Keeping Health Care Costs Down

April 15, 2014

Relaxing health care market rules can drive down prices and ease the rise of health care costs, says Marc Joffe, Principal Consultant at Public Sector Credit Solutions.

Opening up the health care market would inspire greater competition, encouraging innovation that would improve costs alongside improvements in quality. Joffe explores four ways that the health care industry, which has suffered from skyrocketing costs, could see savings:

  • Medical tourism: Patients can save between 30 percent and 70 percent by going abroad for intensive medical procedures, such as bypass surgery and knee replacements. Many countries have poured funds into health services that cater to international patients, and some U.S. insurers cover these procedures. Joffe suggests that Medicare could also achieve these savings by covering expenses incurred abroad.
  • Greater use of qualified non-physician providers: Many routine services can be performed by nurse practitioners and other non-physician professionals. Not only would this increase the supply of health care providers, but these services can be performed at lower costs by non-doctor practitioners.
  • Medical liability reform: Tort reform can curb the growth of medical costs because doctors practice "defensive medicine" to guard against lawsuits, which means running unnecessary tests and providing unneeded treatments. When Texas undertook major tort reform in 2003, including capping noneconomic damages at $250,000, one study found an 80 percent reduction in malpractice suits at one medical center in San Antonio.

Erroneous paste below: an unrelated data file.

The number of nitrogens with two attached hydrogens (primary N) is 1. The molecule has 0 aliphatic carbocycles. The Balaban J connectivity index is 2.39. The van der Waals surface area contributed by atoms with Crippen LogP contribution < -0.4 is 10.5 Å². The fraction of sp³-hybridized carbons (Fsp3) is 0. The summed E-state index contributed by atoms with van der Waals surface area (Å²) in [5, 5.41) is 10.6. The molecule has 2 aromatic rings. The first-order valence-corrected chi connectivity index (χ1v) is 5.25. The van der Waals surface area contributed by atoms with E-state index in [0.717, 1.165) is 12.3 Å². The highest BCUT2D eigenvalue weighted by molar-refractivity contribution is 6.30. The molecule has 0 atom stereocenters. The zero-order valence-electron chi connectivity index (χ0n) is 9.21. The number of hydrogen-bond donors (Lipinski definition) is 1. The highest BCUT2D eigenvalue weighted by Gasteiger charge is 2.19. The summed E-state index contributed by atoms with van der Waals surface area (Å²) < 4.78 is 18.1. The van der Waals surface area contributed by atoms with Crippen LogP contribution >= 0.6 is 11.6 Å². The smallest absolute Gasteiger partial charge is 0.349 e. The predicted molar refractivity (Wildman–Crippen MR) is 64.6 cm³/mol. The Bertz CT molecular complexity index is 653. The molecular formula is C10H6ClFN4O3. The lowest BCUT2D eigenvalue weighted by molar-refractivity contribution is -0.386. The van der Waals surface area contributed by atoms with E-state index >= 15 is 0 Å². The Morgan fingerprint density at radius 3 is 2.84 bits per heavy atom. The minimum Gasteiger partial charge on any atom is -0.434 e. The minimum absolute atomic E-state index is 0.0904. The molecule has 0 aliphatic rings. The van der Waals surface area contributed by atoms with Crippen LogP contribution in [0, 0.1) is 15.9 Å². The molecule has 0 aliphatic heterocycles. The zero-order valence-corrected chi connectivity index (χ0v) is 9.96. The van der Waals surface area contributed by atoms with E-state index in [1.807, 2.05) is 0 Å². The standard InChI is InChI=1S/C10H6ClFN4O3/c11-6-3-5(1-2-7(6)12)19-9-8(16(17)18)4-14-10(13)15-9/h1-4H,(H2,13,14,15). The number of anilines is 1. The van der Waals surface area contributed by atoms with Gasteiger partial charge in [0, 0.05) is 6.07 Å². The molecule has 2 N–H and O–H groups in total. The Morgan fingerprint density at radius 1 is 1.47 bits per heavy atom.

• Change in how prescription drugs are sold: 10 percent of health costs in 2011 were due to prescription drug spending. Currently, patents give pharmaceutical companies a 20-year monopoly on drug sales. Joffe suggests that limiting this monopoly could reduce prices without losing beneficial pharmaceutical research.

Health care costs are already one-sixth of the U.S. economy, and they are only expected to rise as baby boomers seek greater medical care. The Affordable Care Act only shifts costs around, but it does not keep costs from rising. These reforms could actually slow down health care costs.

Source: Marc Joffe, "Medical Cost Containment: A Microeconomic Approach," Mercatus Center, April 2, 2014.

 

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